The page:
The problem is that either Korea could disrupt the tenuous peace on the peninsula. It's taboo to say so openly (especially if you're an American diplomat), but some say it nevertheless.
RIA Novosti political commentator Moscow, Russia (RIA Novosti) Dec 17, 2010 On Wednesday night, South Korea's Special Representative for Korean Peninsula Peace and Security Affairs Wi Sung-lac departed from Moscow after talks at the Russian Foreign Ministry, two days after North Korean Foreign Minister Park Ui Chun had been there. These visits might look like the usual and often useless routine that always precedes the latest round of six-party talks on the North Korean nuclear program. But there are a few meaningful differences this time.
To begin with, it is unclear whether it will even be possible to gather together all six nations - China, Japan, North Korea, Russia, South Korea and the United States. Moreover, there are doubts about the values of the talks.
Some have proposed trying a new negotiating format. What is clear is that the Korean nuclear threat and related problems demand solutions, whether they are found in Beijing or elsewhere.
There have been muted signals that Moscow and Washington are coming to a silent understanding on the Korean problem, given recent developments in the region. This has the potential to realign forces in Northeast Asia.
Troublemakers The problem is that either Korea could disrupt the tenuous peace on the peninsula. It's taboo to say so openly (especially if you're an American diplomat), but some say it nevertheless. Here is how the People's Daily Online, China's flagship news organization, puts it:
"The successive U.S.-South Korean military exercises and the joint military exercises between the United States, South Korea and Japan made media in the United States and Japan note that the exercises are explicitly targeting North Korea."
"Despite Pyongyang's warnings, the Republic of Korea (ROK) launched a live-fire naval exercise on Monday, including locations in disputed waters off the west coast of the divided peninsula. This has further intensified the hostility between the ROK and the Democratic People's Republic of Korea (DPRK)."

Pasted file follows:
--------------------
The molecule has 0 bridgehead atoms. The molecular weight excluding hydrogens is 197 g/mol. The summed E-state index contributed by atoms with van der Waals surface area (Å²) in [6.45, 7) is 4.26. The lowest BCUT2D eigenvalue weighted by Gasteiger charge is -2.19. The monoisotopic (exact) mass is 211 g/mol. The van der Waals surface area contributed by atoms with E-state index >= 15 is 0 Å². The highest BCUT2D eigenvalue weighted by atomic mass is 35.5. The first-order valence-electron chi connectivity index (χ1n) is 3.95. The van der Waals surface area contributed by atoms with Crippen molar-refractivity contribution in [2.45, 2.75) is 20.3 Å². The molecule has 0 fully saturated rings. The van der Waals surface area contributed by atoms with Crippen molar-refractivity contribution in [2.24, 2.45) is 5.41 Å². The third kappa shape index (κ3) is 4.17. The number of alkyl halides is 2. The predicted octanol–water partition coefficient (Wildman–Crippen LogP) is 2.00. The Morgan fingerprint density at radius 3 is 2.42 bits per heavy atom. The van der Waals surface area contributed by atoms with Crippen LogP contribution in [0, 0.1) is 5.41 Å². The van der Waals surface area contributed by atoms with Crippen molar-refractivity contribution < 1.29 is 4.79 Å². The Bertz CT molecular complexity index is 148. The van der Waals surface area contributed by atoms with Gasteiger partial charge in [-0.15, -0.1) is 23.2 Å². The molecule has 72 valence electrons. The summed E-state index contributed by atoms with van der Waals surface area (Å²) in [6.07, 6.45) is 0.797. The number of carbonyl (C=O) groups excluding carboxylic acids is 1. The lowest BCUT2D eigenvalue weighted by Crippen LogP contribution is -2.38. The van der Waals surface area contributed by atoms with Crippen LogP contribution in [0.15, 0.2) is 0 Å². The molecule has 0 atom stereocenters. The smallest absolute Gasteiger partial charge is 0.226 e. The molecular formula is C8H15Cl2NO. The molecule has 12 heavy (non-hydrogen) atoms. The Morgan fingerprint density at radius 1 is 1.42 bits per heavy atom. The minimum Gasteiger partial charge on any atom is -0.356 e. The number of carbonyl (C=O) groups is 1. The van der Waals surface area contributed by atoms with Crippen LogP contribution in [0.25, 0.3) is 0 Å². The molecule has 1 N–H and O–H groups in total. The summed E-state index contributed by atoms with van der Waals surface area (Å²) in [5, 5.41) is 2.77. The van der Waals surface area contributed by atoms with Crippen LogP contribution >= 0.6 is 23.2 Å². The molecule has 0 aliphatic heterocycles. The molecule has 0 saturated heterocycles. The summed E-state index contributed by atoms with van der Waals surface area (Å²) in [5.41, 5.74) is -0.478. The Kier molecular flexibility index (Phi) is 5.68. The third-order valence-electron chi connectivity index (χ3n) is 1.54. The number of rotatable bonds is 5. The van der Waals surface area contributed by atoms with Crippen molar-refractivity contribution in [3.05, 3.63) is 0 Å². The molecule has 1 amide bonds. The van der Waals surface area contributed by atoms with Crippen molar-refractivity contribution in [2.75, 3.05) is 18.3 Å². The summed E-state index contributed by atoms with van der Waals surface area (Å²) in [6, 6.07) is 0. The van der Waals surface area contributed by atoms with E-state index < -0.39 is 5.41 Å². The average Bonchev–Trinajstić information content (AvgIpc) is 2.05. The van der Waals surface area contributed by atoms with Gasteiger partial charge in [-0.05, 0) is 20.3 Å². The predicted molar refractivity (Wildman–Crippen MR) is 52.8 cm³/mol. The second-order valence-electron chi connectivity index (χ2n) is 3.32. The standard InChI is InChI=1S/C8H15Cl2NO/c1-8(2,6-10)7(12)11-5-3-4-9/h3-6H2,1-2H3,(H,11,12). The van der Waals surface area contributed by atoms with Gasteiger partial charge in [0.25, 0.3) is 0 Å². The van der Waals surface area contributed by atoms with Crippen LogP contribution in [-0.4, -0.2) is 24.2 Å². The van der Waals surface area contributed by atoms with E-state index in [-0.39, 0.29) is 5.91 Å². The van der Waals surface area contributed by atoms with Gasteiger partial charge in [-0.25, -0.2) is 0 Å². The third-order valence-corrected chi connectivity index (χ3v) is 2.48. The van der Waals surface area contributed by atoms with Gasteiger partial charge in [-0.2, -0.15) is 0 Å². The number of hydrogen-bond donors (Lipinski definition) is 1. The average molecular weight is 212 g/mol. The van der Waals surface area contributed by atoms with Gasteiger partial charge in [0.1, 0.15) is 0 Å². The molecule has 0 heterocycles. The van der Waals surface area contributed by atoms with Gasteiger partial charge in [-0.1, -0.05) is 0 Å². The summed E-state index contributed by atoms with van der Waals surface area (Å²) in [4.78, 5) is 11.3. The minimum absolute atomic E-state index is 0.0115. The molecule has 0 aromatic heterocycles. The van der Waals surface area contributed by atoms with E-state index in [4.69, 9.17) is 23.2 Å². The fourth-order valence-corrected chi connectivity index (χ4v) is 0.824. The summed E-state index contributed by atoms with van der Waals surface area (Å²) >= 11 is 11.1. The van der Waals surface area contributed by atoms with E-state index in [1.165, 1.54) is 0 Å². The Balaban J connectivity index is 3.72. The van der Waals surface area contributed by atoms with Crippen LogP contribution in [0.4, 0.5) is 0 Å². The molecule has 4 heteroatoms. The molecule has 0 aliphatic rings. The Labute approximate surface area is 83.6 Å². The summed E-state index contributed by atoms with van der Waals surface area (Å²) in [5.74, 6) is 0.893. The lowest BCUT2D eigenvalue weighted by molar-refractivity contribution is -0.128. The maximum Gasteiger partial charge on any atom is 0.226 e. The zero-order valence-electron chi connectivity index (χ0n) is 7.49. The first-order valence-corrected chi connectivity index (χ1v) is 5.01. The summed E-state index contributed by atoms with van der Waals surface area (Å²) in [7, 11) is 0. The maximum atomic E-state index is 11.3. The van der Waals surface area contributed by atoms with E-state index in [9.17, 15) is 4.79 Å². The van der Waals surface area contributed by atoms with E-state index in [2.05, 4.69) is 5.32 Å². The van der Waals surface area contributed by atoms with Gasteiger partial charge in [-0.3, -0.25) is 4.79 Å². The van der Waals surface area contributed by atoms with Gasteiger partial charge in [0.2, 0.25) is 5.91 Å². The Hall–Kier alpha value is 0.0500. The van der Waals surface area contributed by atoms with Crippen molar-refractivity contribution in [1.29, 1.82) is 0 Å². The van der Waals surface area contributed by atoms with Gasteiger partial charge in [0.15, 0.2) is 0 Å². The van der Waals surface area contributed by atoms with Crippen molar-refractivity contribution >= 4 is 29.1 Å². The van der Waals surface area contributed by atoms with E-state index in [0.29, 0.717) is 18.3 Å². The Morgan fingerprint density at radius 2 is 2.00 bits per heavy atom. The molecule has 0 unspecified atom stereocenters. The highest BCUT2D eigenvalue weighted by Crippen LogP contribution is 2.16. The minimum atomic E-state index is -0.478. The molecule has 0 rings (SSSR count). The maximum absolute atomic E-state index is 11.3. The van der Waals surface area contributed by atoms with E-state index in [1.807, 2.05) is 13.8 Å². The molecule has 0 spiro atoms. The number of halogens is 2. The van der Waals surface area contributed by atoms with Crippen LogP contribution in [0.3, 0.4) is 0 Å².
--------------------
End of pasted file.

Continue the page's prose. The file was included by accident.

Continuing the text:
It is noteworthy that these articles came out after November 23, when North Korea shot up the South Korean island of Yeonpyeong in response to similar maneuvers in contested waters.
On the surface, the reactions to these events have been typical of the negotiating parties. The foreign ministers of only three countries involved in the six-party talks - the United States, Japan and South Korea - met in Washington, followed shortly by a series of joint military exercises.
Beijing and Moscow prefer to express their positions a different way. After the November 23 incident, China invited the head of the North Korean parliament for talks. As for Russia, you can look up the Russian Foreign Ministry's press releases regarding its talks with the North Korean official, where the Russian side expressed its concern about "the growing political and military tensions on the peninsula, which is fueled, in particular, by a series of large-scale military exercises."
To understand where Russia stands in this situation, just compare the length of the press releases put out by the Foreign Ministry regarding its meetings with the North Korean and South Korean diplomats.
A problematic ally As for Washington, its stance must be discerned from statements by several anonymous sources, since Washington hasn't yet stated its official position.
These sources state the obvious: The inability to make progress in two almost identical situations - the nuclear threats posed by Iran and North Korea - is seen as a failing of the Obama administration. But if Washington can reach an understanding on Iran with Moscow, why not try the same approach for the Korean dilemma?
In its unreasonable obstinacy, the current South Korean government reminds American diplomats of Israel. Although Israel is traditionally referred to as an ally in the U.S., everybody understands that Israel is Washington's liability, not asset. The Obama administration does not need another liability in South Korea.
Beijing is running out of miracles Six-party talks have traditionally been held in Beijing. China has always been considered the main guarantor of the fragile peace on the Korean Peninsula. But the Chinese political establishment seems to believe that the Obama administration is re-engaging Asia in order to constrain a rising China. The joint maneuvers with South Korea and Japan are meant to signal the U.S. return to Asia. Meanwhile, Beijing's actions - or rather inaction - make it clear that China is wary of any changes in the situation around the Korean Peninsula.
The biggest unknown is exactly what Moscow and Washington can achieve together. Russia certainly won't try to push China aside in the Korean talks or undermine its influence. However, Moscow is also eager to strengthen cooperation with the U.S. on yet another issue.
The views expressed in this article are the author's and do not necessarily represent those of RIA Novosti.